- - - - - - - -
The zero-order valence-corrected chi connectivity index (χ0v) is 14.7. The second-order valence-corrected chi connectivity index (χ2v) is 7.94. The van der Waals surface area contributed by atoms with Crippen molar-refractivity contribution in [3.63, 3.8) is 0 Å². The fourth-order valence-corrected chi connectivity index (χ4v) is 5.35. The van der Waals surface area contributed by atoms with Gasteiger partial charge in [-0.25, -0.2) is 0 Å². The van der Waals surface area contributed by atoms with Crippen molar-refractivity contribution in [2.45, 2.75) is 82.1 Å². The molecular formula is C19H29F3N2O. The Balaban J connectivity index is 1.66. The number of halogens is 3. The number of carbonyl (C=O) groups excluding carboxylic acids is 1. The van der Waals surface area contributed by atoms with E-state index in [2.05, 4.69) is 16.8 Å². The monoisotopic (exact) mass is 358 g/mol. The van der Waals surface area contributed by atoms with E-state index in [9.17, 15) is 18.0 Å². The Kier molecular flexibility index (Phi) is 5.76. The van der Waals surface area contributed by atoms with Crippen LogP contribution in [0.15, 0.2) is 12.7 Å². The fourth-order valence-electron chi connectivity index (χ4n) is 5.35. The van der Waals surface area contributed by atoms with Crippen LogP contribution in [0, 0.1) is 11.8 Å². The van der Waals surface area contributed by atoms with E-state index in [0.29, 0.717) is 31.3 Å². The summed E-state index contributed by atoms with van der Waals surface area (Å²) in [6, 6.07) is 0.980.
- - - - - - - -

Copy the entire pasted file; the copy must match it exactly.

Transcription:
The zero-order valence-corrected chi connectivity index (χ0v) is 14.7. The second-order valence-corrected chi connectivity index (χ2v) is 7.94. The van der Waals surface area contributed by atoms with Crippen molar-refractivity contribution in [3.63, 3.8) is 0 Å². The fourth-order valence-corrected chi connectivity index (χ4v) is 5.35. The van der Waals surface area contributed by atoms with Gasteiger partial charge in [-0.25, -0.2) is 0 Å². The van der Waals surface area contributed by atoms with Crippen molar-refractivity contribution in [2.45, 2.75) is 82.1 Å². The molecular formula is C19H29F3N2O. The Balaban J connectivity index is 1.66. The number of halogens is 3. The number of carbonyl (C=O) groups excluding carboxylic acids is 1. The van der Waals surface area contributed by atoms with E-state index in [2.05, 4.69) is 16.8 Å². The monoisotopic (exact) mass is 358 g/mol. The van der Waals surface area contributed by atoms with E-state index in [9.17, 15) is 18.0 Å². The Kier molecular flexibility index (Phi) is 5.76. The van der Waals surface area contributed by atoms with Crippen LogP contribution in [0.15, 0.2) is 12.7 Å². The fourth-order valence-electron chi connectivity index (χ4n) is 5.35. The van der Waals surface area contributed by atoms with Crippen LogP contribution in [0, 0.1) is 11.8 Å². The van der Waals surface area contributed by atoms with E-state index in [0.29, 0.717) is 31.3 Å². The summed E-state index contributed by atoms with van der Waals surface area (Å²) in [6, 6.07) is 0.980.